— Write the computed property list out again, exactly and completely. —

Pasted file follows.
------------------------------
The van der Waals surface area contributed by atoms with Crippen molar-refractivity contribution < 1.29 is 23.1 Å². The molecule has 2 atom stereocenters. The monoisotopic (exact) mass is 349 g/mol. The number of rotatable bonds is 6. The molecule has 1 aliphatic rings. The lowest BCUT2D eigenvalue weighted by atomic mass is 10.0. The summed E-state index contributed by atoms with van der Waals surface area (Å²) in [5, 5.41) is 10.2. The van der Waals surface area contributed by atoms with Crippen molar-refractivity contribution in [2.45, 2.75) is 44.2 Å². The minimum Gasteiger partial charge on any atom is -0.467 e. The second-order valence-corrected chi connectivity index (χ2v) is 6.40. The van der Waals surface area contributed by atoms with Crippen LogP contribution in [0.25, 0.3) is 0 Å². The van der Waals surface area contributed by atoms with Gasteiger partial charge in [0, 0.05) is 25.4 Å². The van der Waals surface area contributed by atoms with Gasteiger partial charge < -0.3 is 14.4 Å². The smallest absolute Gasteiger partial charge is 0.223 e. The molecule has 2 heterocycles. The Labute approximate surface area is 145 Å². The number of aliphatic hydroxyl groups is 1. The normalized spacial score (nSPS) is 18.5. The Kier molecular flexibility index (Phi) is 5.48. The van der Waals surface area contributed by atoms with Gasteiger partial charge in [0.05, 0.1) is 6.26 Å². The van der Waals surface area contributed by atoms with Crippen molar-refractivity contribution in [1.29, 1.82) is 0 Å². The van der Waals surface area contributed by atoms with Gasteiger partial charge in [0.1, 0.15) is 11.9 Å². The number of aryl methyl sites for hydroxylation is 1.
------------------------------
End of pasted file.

The van der Waals surface area contributed by atoms with Crippen molar-refractivity contribution < 1.29 is 23.1 Å². The molecule has 2 atom stereocenters. The monoisotopic (exact) mass is 349 g/mol. The number of rotatable bonds is 6. The molecule has 1 aliphatic rings. The lowest BCUT2D eigenvalue weighted by atomic mass is 10.0. The summed E-state index contributed by atoms with van der Waals surface area (Å²) in [5, 5.41) is 10.2. The van der Waals surface area contributed by atoms with Crippen molar-refractivity contribution in [2.45, 2.75) is 44.2 Å². The minimum Gasteiger partial charge on any atom is -0.467 e. The second-order valence-corrected chi connectivity index (χ2v) is 6.40. The van der Waals surface area contributed by atoms with Crippen LogP contribution in [0.25, 0.3) is 0 Å². The van der Waals surface area contributed by atoms with Gasteiger partial charge in [0, 0.05) is 25.4 Å². The van der Waals surface area contributed by atoms with Gasteiger partial charge < -0.3 is 14.4 Å². The smallest absolute Gasteiger partial charge is 0.223 e. The molecule has 2 heterocycles. The Labute approximate surface area is 145 Å². The number of aliphatic hydroxyl groups is 1. The normalized spacial score (nSPS) is 18.5. The Kier molecular flexibility index (Phi) is 5.48. The van der Waals surface area contributed by atoms with Gasteiger partial charge in [0.05, 0.1) is 6.26 Å². The van der Waals surface area contributed by atoms with Crippen molar-refractivity contribution in [1.29, 1.82) is 0 Å². The van der Waals surface area contributed by atoms with Gasteiger partial charge in [0.1, 0.15) is 11.9 Å². The number of aryl methyl sites for hydroxylation is 1.